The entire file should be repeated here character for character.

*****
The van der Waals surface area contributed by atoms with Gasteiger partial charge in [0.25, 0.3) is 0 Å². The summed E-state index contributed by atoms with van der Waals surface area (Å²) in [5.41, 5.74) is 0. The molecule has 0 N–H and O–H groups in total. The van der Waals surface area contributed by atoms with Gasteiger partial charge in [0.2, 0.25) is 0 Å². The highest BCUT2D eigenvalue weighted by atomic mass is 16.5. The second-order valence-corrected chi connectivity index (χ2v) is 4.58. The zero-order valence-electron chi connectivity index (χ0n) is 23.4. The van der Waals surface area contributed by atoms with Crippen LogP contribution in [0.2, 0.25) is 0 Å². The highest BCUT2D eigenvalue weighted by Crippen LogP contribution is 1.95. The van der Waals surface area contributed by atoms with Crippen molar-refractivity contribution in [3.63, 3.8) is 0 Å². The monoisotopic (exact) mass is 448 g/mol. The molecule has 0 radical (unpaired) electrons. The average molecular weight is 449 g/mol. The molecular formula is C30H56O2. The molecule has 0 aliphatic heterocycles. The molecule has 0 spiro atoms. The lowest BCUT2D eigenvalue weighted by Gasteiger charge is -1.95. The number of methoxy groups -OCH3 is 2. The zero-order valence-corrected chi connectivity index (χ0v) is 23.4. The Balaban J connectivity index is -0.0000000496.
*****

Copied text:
The van der Waals surface area contributed by atoms with Gasteiger partial charge in [0.25, 0.3) is 0 Å². The summed E-state index contributed by atoms with van der Waals surface area (Å²) in [5.41, 5.74) is 0. The molecule has 0 N–H and O–H groups in total. The van der Waals surface area contributed by atoms with Gasteiger partial charge in [0.2, 0.25) is 0 Å². The highest BCUT2D eigenvalue weighted by atomic mass is 16.5. The second-order valence-corrected chi connectivity index (χ2v) is 4.58. The zero-order valence-electron chi connectivity index (χ0n) is 23.4. The van der Waals surface area contributed by atoms with Crippen LogP contribution in [0.2, 0.25) is 0 Å². The highest BCUT2D eigenvalue weighted by Crippen LogP contribution is 1.95. The van der Waals surface area contributed by atoms with Crippen molar-refractivity contribution in [3.63, 3.8) is 0 Å². The monoisotopic (exact) mass is 448 g/mol. The molecule has 0 radical (unpaired) electrons. The average molecular weight is 449 g/mol. The molecular formula is C30H56O2. The molecule has 0 aliphatic heterocycles. The molecule has 0 spiro atoms. The lowest BCUT2D eigenvalue weighted by Gasteiger charge is -1.95. The number of methoxy groups -OCH3 is 2. The zero-order valence-corrected chi connectivity index (χ0v) is 23.4. The Balaban J connectivity index is -0.0000000496.